Tessa Benson is a Ph.D. librarian – smart and well-educated. Still, she falls victim to human sexual trafficking. How could this happen to such a smart person? Answer: it can happen to anyone.
In her award-winning book, Breathe In, Michelle Bellon explores not only human trafficking, but the importance of self-confidence in women, as well as the importance of being careful of who you date. In other words, if he treats you badly, walk away and don’t look back.
“Breathe In, breathe out” is a mantra taught to the timid Tessa by her therapist, and she uses it for any stressful situation. The description of Tessa’s treatment by her captors was graphic, and disgusting, but in order to be true to the reality of these crimes, it was necessary. The book is well-written, and flows smoothly. After the action began, I couldn’t put it down. I was glad to see a timid woman morph into a strong, angry female character who could not only fight back, but also stand up for herself and others.
For me, the identity of the bad guy was obvious almost immediately. He was making money, big money, in a way I had no idea existed – filming the abuse and murder of girls and women, then selling the videos. The thought that this actually happens is truly frightening. I thank Ms. Bellon for educating us about this atrocity with Breathe In. I will definitely be reading the work of this author again.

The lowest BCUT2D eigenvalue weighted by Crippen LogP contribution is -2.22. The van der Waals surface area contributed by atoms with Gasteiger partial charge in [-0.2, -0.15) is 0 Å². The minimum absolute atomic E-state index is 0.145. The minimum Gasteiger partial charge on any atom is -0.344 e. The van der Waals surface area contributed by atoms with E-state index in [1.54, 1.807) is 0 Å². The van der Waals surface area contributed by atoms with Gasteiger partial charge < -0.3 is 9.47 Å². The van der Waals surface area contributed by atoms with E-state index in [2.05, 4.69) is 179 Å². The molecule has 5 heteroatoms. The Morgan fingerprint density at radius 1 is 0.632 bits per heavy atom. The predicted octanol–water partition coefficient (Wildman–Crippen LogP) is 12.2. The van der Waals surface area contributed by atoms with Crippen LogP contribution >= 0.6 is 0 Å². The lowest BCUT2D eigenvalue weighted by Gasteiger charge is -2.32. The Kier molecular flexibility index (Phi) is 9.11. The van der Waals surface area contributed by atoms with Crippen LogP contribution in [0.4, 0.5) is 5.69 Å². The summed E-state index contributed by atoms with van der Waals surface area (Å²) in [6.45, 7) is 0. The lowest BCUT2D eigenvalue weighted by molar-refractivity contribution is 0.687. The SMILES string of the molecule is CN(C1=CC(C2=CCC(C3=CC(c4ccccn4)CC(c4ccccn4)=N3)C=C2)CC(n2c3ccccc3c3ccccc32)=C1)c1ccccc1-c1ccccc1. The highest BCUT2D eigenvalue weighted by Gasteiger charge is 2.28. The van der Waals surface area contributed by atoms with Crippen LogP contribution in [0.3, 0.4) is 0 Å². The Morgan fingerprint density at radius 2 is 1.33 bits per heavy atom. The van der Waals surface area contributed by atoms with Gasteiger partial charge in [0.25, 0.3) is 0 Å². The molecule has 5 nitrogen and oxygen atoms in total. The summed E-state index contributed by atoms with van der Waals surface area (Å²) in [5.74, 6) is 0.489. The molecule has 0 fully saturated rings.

What Makes This Reviewer Grumpy?
I expected poor grammar on the part of Tessa’s probably uneducated captors. However, poor grammar on the part of a character with a Ph.D., as well as the voice of the narrator is unacceptable:
- “I wish I wouldn’t have…” instead of I” wish I hadn’t…” and “where it’s at…” instead of “where it is…”;
- redundancies such as “contemplate over” instead of simply “contemplate”;
- and of course, the all too common mistakes of confusing further and farther; split infinitives, and missing commas.